We also recommend that the organization has recognition for this position in a couple of different ways; the person’s job title, or compensation. The management should really endorse a whole process of recognizing the effort that is going to be made by the policy coordinator, especially because this person is going to be accountable to perform job instructions specific to that responsibility. 

A couple of KPI’s for the policy coordinator; 

  1. Are they successful in the first six months in meeting the job instructions that was created for the job instructions or responsibility?
  2. Are they meeting the requirements or measurements on their job instruction going forward and that could really be combined with an annual job review that’s already being performed by the organization?

Etactics: You’ve mentioned how assembling a team to support the policy coordinator is important. Can you reiterate the importance of having this team and who should be considered to fill these positions?

Dan: Policy team members have to be willing to participate and be invested in the policy process and management needs to be copacetic with those members. A few factors to keep in mind are; members having the time to serve, a distraction from their daily jobs, and their willingness to serve.

They don’t need to be high-level personnel, so executives or senior directors don’t necessarily need to be the one to serve on the policy team. It can be processed owners, employees who are more knowledgeable about a certain smaller area of the company, or it can be the subject matter experts who are familiar with the policy process.

I think the most important factor to keep in mind is that the team members want to participate. Putting them on a team can be a good way to motivate them and building a team that works well together can quickly build momentum. A policy team’s membership should be representative of the whole organization to make sure that the team has a holistic view of the company and whenever policies come through, members can be subjected to matter experts in their respective area.

Etactics: The first duty of the policy team is to develop and adopt its charter which serves as the backbone when the team needs inspiration. What parameters should be included in the charter so the policy team is authorized and able to fulfill it?

Shelley: The charter is really like the constitution for the committee so it’s important to put in issues that pertain to membership on the team; like how members are going to be appointed and re-appointed, defining terms of membership, who nominates members, and attendance requirements. For example, charters may say that members must attend at least three quarters of the meetings, either in person or by phone.

It may also include whether or not the organization will allow a member to send a substitute or  what steps to follow if a member needs to be replaced. For example, if a person leaves the committee because their roles or responsibilities within the organization change, how do you replace that person and what’s the process.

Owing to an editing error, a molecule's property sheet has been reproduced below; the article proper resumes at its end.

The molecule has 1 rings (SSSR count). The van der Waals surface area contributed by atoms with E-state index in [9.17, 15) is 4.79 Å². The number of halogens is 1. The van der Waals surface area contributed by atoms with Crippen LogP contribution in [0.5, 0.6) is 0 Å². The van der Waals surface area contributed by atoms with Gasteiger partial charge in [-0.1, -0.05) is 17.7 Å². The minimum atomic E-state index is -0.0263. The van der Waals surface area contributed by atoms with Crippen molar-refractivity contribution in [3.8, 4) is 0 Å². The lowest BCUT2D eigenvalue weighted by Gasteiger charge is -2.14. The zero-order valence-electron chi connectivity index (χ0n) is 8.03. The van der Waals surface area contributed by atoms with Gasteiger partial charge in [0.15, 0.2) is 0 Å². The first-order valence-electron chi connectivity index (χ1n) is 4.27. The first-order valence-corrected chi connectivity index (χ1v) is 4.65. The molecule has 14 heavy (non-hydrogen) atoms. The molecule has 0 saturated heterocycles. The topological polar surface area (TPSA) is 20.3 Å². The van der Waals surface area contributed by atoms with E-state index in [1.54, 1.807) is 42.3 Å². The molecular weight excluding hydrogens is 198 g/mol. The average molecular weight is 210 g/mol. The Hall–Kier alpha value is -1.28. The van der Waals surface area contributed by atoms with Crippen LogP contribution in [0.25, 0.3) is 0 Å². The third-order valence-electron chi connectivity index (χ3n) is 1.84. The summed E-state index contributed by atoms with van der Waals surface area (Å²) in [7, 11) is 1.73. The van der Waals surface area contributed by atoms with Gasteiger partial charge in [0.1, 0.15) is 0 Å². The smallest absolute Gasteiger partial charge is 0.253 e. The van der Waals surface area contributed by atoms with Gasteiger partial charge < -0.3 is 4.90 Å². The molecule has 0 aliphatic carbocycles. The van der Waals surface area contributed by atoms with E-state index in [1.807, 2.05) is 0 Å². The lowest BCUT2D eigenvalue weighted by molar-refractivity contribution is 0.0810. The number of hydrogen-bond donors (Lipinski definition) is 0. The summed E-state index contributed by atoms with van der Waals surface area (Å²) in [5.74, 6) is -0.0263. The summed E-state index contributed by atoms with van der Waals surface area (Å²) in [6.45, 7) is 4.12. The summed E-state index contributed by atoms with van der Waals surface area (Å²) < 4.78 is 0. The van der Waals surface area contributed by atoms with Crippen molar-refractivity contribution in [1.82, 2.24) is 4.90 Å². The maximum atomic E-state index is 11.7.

The charter should also address the meeting requirements such as how often, what time of day, and where the meeting will take place. You can add in other ways of holding these meetings like whether or not telephone meetings or Skype meetings will be acceptable if everyone is in a different locations. Along with setting the requirements for the meetings, someone should be appointed to take minutes and have clear guidelines on how the minutes should be taken. Finally, it should explain how the charter will be amended if any provisions need to be added or removed if it changes during the policy process.

Etactics: How do you decide the roles and expectations for the different members of the policy management team?

Dan: A great way to make sure that people know what role they play in the policy management team is to set expectations before the team meets and the policy process kicks off. Anyone could have the opportunity to become an author that would write or co-author a policy and possibly delegate their writing to a support staff member or co-author. Though anyone can stop being an author, normally sponsors are senior directors or executives who are held accountable for their specific area of the organization along with reviewing policies that relate to their area of expertise and supporting the authors.

A couple of KPIs to consider with the policy management team:

  1. The policies should be submitted with an author and sponsor listed. This helps the organization see what roles everyone played in the policy making process.
  2. The policies should be submitted before they expire to show strong communication between the authors, the sponsors, and the team.